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Read, Watch and Listen

‘The Sleeping Beauty’ wallpaper designed by Walter Crane

Registered by Jeffrey & Co on 21 August 1879. BT 43/103/338553

Well-known as an illustrator of children’s books, Walter Crane designed a number of nursery wallpapers for Jeffrey & Co, including The Sleeping Beauty. Like William Morris, Crane believed that the decorative arts had symbolic potential. Morna O’Neill (2010) has discussed the way in which Crane returned to the theme of The Sleeping Beauty throughout his career. For example, in an essay of 1892 he refers to ‘the sense of beauty’ who, ‘like the enchanted princess in the wood, seems liable, both in communities and individuals, to periods of hypnotism’.

A Wise Old Man by Kamengeri's Rock

“My grandfather told me this story when I was ten years old, surrounded by children like I am today. My grandfather was among the guardians of the king. His father knew Kamengeri.

Now I am 84 years old and a survivor of genocide. I have many grandchildren and some of them also have children.”

The BCC and Pudong, looking towards river from the Artists's Department, 1929.

Ep02-123.  © 2013 Adrienne Livesey, Elaine Ryder and Irene Brien.

1929: Framed by two of the BCC plant’s buildings, this shot shows an ocean liner, being passed by the Libia, an Italian warship. Ephgrave took care to catch the angles of the staircases and of the plant’s sheds, composing an almost abstract study out of the technologies of power, coercion and capital.​

Ethics of Research

A. Cartaz, “Du somnambulisme et du magnétisme à propos du cours du Dr Charcot à la Salpêtrière”, 1879. Research with patients was shot through with problems of power, care and responsibility. Here, the leading French neurologist Charcot examines the relation between seizures and sound (perhaps with the same patient photographed in Image 1). The illustration speaks to the particular gender politics of male physician and female patient and to emerging cultures of bodily display, the latest incarnations of which can be found in the ‘body spectacle’ genre of medical television. © Bibliothèque nationale de France (BnF).

Woven silk fabric registered by William Fry & Co on 20 December 1876

BT 43/414/306159. This textile design was sold as a roller-printed cotton by Liberty’s department store in Regent Street, a key force in popularising the Aesthetic style, from the late 1880s onwards. It was revived in 1975 and is still used in a range of artefacts by the store under the name Hera. However, the design represents something of a mystery. It is usually attributed to Arthur Silver at the Silver Studio, but the sample at The National Archives was registered in 1876, several years before the Silver Studio was established in 1880, calling this attribution into question.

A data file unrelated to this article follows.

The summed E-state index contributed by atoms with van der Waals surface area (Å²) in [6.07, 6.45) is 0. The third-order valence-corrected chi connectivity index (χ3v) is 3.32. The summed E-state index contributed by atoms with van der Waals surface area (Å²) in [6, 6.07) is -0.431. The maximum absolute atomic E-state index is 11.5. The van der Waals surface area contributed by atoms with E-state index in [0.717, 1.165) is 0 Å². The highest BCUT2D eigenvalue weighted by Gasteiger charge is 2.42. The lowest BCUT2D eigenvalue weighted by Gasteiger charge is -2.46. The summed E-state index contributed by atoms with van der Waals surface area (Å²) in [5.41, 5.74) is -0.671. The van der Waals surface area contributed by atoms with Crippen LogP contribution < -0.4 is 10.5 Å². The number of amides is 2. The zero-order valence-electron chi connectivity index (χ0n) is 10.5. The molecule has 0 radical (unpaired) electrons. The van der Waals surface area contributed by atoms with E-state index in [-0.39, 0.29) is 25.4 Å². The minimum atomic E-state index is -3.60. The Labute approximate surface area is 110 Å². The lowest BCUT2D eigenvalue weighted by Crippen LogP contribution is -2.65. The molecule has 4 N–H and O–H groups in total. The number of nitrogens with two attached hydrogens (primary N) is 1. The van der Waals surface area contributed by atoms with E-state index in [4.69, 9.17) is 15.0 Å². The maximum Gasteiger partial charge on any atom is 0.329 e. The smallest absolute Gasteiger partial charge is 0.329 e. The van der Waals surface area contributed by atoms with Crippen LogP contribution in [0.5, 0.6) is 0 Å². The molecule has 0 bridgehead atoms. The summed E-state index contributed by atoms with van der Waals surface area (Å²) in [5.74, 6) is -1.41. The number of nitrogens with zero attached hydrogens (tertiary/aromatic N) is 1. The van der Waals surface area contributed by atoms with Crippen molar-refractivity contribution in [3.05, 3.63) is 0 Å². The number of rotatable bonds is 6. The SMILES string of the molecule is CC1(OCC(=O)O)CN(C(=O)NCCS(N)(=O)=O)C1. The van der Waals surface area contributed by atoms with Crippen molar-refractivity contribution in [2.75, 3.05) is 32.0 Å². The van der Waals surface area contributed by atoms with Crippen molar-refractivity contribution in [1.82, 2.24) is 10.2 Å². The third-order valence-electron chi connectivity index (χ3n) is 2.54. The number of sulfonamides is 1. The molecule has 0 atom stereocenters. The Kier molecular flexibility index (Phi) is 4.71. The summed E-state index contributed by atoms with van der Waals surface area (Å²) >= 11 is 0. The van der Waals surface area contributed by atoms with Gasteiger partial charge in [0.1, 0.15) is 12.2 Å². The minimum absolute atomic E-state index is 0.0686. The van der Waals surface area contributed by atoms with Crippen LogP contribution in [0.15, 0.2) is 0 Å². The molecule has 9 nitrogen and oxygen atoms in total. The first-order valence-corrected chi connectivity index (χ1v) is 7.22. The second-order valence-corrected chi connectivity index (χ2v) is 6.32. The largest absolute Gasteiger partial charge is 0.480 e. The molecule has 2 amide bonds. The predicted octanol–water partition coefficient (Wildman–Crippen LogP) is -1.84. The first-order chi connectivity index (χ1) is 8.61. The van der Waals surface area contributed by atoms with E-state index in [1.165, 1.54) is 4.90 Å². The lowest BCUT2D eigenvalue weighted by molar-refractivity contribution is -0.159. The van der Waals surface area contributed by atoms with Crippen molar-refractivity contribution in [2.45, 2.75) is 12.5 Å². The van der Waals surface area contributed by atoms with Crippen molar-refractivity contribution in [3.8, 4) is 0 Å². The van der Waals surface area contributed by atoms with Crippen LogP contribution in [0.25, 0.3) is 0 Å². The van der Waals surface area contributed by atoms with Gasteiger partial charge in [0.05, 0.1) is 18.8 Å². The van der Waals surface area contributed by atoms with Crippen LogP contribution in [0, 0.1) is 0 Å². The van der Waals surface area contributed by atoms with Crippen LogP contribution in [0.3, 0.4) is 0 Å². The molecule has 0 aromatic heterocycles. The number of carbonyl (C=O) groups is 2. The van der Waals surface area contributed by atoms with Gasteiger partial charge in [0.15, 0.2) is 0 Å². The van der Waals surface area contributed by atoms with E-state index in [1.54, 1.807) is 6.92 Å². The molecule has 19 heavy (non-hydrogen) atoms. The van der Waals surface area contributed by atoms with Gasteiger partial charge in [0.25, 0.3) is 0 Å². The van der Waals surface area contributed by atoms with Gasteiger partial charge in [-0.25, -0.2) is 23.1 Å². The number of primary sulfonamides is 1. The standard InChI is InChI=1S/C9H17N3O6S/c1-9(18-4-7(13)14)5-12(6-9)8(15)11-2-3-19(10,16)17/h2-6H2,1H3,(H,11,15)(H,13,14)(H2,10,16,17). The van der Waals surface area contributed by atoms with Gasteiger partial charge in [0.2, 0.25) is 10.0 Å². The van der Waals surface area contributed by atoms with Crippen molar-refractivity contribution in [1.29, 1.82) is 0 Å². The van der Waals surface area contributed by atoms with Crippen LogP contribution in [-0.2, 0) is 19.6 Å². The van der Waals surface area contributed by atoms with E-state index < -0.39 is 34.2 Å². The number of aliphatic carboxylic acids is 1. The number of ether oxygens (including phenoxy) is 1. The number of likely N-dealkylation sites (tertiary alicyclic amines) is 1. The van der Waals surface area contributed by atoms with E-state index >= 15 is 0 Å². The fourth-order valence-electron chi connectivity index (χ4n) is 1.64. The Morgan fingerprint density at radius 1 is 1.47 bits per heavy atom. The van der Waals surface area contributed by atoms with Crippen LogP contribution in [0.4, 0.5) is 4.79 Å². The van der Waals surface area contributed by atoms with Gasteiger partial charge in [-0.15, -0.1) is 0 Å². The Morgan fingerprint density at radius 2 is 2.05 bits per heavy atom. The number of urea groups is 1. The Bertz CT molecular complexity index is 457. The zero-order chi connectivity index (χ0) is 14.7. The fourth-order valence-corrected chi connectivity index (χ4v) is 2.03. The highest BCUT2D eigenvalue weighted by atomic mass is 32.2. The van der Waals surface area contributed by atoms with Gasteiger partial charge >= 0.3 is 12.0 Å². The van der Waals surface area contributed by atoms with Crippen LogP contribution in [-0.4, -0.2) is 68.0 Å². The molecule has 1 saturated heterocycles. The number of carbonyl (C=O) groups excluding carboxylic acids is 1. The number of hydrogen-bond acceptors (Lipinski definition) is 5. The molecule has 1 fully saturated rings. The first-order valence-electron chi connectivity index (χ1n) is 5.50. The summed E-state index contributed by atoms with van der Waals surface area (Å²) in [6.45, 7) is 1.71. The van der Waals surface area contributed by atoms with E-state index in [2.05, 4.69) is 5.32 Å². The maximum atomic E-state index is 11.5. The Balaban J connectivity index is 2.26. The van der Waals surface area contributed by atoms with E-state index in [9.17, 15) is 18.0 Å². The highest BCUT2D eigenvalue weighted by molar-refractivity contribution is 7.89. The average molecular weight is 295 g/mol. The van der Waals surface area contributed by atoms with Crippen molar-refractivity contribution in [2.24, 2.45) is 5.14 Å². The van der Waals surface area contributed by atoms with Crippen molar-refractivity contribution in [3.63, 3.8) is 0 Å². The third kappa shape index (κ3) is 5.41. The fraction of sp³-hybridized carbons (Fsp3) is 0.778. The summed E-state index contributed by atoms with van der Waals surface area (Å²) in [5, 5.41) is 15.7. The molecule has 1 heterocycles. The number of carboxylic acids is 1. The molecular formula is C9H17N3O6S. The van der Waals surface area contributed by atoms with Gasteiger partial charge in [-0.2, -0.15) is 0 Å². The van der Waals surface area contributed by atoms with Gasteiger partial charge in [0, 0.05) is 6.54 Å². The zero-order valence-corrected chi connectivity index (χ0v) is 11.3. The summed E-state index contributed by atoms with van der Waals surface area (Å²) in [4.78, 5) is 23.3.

Vincent Nsanza at Nyange school

“The interahamwe militia broke into this school in March 1997 and asked the students to separate into Hutu and Tutsi. This was three years after genocide. The students responded: ‘We are all Rwandans’. Then the men began shooting.

Six students were killed in their classroom. They have become national heroes.”

Workers at the B.C.C. factory, Pudong, c.1932.

Ep01-630.  © 2013 Adrienne Livesey, Elaine Ryder and Irene Brien.

Another nicely-composed shot, of factory hands gathered outside a plant office, probably taken from inside the printing department. British American Tobacco was the republican Chinese state’s single biggest taxpayer. It faced stiff competition in the cigarette market from Chinese-owned firms, which marketed their wares as ‘National Products’, and labelled buyers of British or other foreign goods as unpatriotic. Labour relations in Pudong could be difficult too because the area – and the unions – were largely controlled by very powerful gangsters.​

My Name is Angeline

M. Lannois, “Dermographisme chez des épileptiques atteints d’helminthiase intestinale”, 1901. Look carefully: the woman pictured has her name scratched into her chest and back. The writing was probably done by her physician. Angeline Donadieu was an epileptic patient at the turn of the twentieth century. She is exemplifying a particular condition known as dermographism – skin that retains the imprint of marks traced onto it. Yet the image speaks most powerfully of the relation between medical and personal identity. © Wellcome Library, London. Creative Commons CC-BY.

‘Indian’ wallpaper designed by Christopher Dresser

Registered by Jeffrey & Co on 28 May 1879. Christopher Dresser was a prolific designer, working across most areas of the decorative arts. He wrote a number of influential works on design and design theory, but unlike proponents of the Arts and Crafts Movement embraced mass production. Like Pugin and other designer reformers, Dresser believed in using nature as the basis of ornament. Trained as a botanist, he pioneered the concept of ‘artistic botany’, contributing a plate to his former tutor Owen Jones’ book The Grammar of Ornament. Like Jones, Dresser believed that representations of nature should be ‘conventionalised’ rather than naturalistic, as shown in this design featuring stylised cornflowers.

Vincent Nsanza at Nyange school

“When the killings happened I was twelve years old.  At the time there was a bad environment with people coming back from Congo into the forests near here. I lived nearby so I heard the shooting.

Much later I became a teacher here. Today we have three hundred students.”